Herman Cain on Anita Hill Joke: ‘I Got a Laugh Out of It’
After a week of refusing to answer questions regarding sexual harassment allegations, GOP frontrunner Herman Cain appeared Friday afternoon on Fox News with Neil Cavuto to address sexual harassment allegations, his recent Anita Hill joke and opinions on a few of his rivals.
On Friday, following an event in Kalamazoo, Mich., Cain was caught joking with supporters about Anita Hill, wondering whether the lawyer who accused Clarence Thomas of sexual harassment in 1991, a case many are comparing to his ongoing scandal, would endorse him.
Cain told Cavuto that he found one of the comments from a supporter to be hilarious. Cain said of his joke, “That was funny. That was hilarious because I would never in my wildest dreams expect her to endorse me. He got a laugh out of it. I got a laugh out of it.”
Cain also addressed his irreverent sense of humor, a trademark of his stump speeches, where he often tells crowds that he’s never taken a course in political correctness.
At Thursday night’s debate, while discussing health care reform and repealing “Obamacare,” Cain called the former speaker of the House, Nancy Pelosi, “Princess Nancy.” Add that to a long list of “jokes” the presidential candidate has been faulted for making on the trail.
Asked whether he should dial back his humor now that he’s a serious contender in the GOP race, Cain said, “I do have to dial it back a little bit.”
“Herman is going to be Herman,” he said. “That’s all I’m gonna do. I never mean to offend anybody. It’s my natural personality. If I ever get to the point where I have to not be me in order to run, I’m not running. One of the things that people like is Herman is being Herman.”
Cain even mocked some of the less colorful candidates saying, “I know how to act the presidential image, if that’s what they want, and bore them to death like a lot of other people and speak political speak. No! People have connected with me ’cause it’s plain talk.”
As for new sexual harassment allegations beyond the two women who years ago filed formal complaints with the National Restaurant Association, Cain said he had “no idea” about them.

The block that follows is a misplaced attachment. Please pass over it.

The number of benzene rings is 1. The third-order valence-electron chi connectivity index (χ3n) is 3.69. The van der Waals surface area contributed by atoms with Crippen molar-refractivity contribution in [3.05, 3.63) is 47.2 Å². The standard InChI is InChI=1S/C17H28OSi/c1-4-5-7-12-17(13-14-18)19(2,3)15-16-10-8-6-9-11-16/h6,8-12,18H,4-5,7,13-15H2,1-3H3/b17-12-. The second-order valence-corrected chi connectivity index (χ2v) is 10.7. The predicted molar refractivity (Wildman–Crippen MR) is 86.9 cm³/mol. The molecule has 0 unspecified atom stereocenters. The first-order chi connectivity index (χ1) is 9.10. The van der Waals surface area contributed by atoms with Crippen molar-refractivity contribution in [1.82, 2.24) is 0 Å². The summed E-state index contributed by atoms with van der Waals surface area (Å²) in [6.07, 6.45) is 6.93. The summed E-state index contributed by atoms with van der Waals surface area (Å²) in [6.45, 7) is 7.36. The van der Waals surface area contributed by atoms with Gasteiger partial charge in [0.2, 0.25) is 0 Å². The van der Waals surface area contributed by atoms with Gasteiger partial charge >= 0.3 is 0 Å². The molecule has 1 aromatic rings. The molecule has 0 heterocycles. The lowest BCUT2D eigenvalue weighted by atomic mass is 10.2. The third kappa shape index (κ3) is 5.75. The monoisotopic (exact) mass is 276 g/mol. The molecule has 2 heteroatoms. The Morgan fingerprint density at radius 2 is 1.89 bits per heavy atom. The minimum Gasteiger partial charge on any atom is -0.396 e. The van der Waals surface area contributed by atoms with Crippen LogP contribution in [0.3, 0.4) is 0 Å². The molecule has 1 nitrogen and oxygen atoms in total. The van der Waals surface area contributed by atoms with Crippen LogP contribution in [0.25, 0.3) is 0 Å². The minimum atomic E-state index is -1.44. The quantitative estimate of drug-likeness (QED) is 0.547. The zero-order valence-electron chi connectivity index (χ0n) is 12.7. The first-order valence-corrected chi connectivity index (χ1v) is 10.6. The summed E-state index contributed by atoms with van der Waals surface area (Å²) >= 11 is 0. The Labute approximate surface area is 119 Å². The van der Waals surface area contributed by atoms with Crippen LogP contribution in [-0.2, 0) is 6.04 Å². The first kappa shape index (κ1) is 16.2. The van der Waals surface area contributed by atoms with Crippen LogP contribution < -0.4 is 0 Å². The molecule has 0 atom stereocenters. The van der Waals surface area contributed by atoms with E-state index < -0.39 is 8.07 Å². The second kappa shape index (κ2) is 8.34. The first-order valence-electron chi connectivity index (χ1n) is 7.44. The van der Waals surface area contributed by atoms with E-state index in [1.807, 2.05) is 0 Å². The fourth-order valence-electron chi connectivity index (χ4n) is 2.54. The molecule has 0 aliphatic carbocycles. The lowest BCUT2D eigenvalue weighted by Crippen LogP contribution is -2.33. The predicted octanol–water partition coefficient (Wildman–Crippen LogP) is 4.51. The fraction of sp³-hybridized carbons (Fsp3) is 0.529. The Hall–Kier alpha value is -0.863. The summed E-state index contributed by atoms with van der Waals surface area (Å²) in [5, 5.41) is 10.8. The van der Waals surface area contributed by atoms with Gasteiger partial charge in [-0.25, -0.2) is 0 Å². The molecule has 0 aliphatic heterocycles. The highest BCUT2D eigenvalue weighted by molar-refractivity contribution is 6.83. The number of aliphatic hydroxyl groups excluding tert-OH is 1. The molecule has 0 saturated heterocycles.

Cain reiterated that his wife Gloria continued to support him despite the new accusers.
He also maintained that even though he was the head of the National Restaurant Association, the complaints amounted to a “routine personnel matter” that he would not have known specifics about.
Cain defended his campaign’s handling of the scandal as conservative pundits and even some within the Tea Party call for Mark Block, Cain’s chief-of-staff, to step aside.
“We were contacted by Politico, who was trying to bait us into saying something when they didn’t identify the individuals, they didn’t have any documentation,” Cain said. “And so, as a businessman, it was my decision to my staff: Wait and see what they put out there. That’s like negotiating against yourself. They had no documentation. They hadn’t identified who these women were, and we were supposed to respond? No. So we waited. Then, when they put it out there, then I went on TV that Monday.”
As for those who think he may have mishandled responding to the allegations, Cain said, “That may be the case, but I would have rather got out front the next day so my supporters know I had nothing to hide.”
Cain did not back down from accusations that the Rick Perry campaign broke the story to Politico.
“We don’t know for sure, but when we look at all these coincidences: Is it a coincidence that my Senate political consultant now works for Rick Perry?” he asked.
Cain believes more people believe him than the accusations – demonstrated not only by written and verbal support, but by the doubling of donations to his campaign.
At his press conference last Tuesday, Cain offered to take a lie detector test. Today, Cain backed away from that offer.
Asked why, Cain said, “Why negotiate against yourself? When somebody comes forward and they have a claim against me and they’re willing to take a lie detector test, I’ll take a lie detector test. I’m not gonna take one against anonymous, no documentation. That’s not good business.”
As far as his closest contenders in the race, Cain said that he intended to win and was not looking to be anyone’s running mate. But he did not close the door completely.
Unlike Ron Paul, Cain also ruled out a third party run.
Of his Republican rival, Mitt Romney, Cain said, “He has a reputation of being a Wall Street guy, I have a reputation of being a Main Street guy” – a point that Cain has made at all of his campaign stops, saying that what Americans want in their next president is a businessman not a politician.
Speaking of his bus tour through Michigan, Cain seemed assured that Romney didn’t have Michigan “locked up,” suggesting that the standing-room turnout at all of his events indicated otherwise.